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 Online changing the Game of Politics Greetings to U!

Welcome to the Fall Semester! In the second edition of my U. Asks Yahoo! column I am going to focus on blogs the newest media craze updates on the spam front and easy + cheap ways to keep in touch with friends and family.

We have already received a lot of great feedback from you and we look forward to hearing more. Please e-mail me any Internet-related questions you have to UASKYAHOO@YAHOO.COM and I’ll do my best to answer all of them in my upcoming columns.
--Geoff Ralston, Chief Product Officer, Yahoo!
What is a Blog?
The name "blog" is short for weblog, derived from the combination of web and "log." Blogs are web pages comprised of usually short, frequently updated items and web links. They are almost always open for others’ viewing and response. Blogging as a publishing tool is used for many purposes such as traditional journalism, personal journals and group discussions around a particular topic. Bloggers cover every topic imaginable from new mothers to dogs to quilting. Even celebrities have tried it. According to Wired Magazine, it’s estimated that nine blogs are created every minute. The word blog has even made itself into the Oxford English Dictionary! And with the election approaching, blogs have taken on a greater media role in the political scene. Howard Dean’s grassroots campaign got a huge Internet boost from the community site meetup.com, where round-the-clock blogging by Dean supporters helped drive him into a (temporary, but astounding) lead amongst the Democratic contenders. Dean eventually launched his own blog which he continues to this day at blog.deanforamerica.com/. Dean and his bloggers are considered the first campaign to truly harness the fundraising potential of the Internet. Only a year later, blogs are now commonplace among political campaigns - from the presidential campaign to state and local elections across the country. At the Democratic and upcoming Republican National Conventions, bloggers were issued press passes to report on the convention in real-time, a first for politics. Bloggers on entertainment, on politics, on every topic conceivable are revolutionizing how people consume information and communicate around the world. One of the biggest Internet trends, which is having a major impact on the world of blogging, is Really Simple Syndication (RSS). RSS is really just an easy way for anyone to publish their content and make it available to anyone with an RSS reader. RSS makes it easy to aggregate and distribute Web content, such as breaking news stories and blog postings. Original content publishers -- running the gamut from niche blogs, to the world’s most recognized newpaper publishers -- are beginning to publish in this emerging format. At Yahoo! we’re leveraging RSS to let people include content from all over the web, including news headlines, summaries and content from favorite web sites and blogs right onto their My Yahoo! personalized web page. From the "I’d Rather be Knitting" blog to the Wall Street Journal, with RSS people can get the news and information that is most relevant to them all in one place. And any time you search on Yahoo! the results let you know instantly if there is an RSS feed for that site that you can add to your My Yahoo! page. It is developments like these that are allowing this simple publishing standard to take the web by storm, and making blogs and blogging a must for the Internet savvy.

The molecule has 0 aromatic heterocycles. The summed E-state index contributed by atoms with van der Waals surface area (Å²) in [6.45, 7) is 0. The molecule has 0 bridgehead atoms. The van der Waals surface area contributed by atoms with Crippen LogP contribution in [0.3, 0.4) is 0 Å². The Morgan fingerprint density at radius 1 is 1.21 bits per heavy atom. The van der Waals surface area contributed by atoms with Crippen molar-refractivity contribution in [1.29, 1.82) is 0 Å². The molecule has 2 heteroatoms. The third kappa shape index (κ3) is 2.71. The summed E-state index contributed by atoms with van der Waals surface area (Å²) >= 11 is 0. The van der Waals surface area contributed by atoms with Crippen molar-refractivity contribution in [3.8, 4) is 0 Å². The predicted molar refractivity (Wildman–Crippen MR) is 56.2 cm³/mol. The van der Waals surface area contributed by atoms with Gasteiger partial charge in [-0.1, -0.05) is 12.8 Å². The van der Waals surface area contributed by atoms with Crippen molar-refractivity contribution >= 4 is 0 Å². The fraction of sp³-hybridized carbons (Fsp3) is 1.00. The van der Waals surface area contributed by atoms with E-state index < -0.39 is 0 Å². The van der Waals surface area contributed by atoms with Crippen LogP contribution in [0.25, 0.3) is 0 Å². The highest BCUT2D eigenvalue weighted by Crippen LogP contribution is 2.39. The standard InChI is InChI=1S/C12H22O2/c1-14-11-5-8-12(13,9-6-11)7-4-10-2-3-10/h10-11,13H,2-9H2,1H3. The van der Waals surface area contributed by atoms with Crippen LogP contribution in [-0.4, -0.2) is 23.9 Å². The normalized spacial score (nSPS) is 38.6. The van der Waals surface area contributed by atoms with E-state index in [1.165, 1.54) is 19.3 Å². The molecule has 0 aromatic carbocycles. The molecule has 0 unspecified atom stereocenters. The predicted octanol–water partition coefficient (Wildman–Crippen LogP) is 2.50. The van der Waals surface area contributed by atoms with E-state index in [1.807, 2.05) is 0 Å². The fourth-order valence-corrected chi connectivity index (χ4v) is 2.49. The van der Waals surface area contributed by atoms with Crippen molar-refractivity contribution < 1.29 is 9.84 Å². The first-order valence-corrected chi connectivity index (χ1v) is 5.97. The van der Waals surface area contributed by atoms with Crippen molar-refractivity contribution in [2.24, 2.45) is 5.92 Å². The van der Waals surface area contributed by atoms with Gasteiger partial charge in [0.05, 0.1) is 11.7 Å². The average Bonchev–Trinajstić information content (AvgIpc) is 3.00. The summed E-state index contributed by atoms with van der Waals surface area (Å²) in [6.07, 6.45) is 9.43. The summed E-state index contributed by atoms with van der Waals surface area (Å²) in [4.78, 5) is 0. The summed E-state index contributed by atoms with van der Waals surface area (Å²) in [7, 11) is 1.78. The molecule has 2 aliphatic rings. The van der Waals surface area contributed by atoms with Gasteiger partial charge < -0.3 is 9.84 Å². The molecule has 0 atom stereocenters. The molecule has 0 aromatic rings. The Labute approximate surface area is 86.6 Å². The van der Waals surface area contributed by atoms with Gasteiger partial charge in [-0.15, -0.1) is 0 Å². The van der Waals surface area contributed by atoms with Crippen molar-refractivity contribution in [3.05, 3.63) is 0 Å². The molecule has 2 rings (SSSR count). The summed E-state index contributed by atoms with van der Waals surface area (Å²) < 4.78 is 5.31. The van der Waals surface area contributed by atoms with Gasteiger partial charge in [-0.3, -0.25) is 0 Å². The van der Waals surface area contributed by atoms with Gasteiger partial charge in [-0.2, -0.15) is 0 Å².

Has any progress been made on the anti-spam front to protect e-mail users?
Yes, there has been quite a bit of progress, as anti-spam technologies and solutions continue to evolve. In June 2004, the Anti-Spam Technical Alliance (ASTA), including Yahoo!, Microsoft, EarthLink and America Online, unveiled the results of more than a year of close collaboration on the spam front by presenting a host of detailed best practices and recommendations for the entire industry and consumers. Yahoo! and Microsoft, part of ASTA, have introduced authentication solutions with one unilateral objective: validate the identity of the senders of e-mail. Right now, you may get emails from people that you think you know or you may even get emails that look

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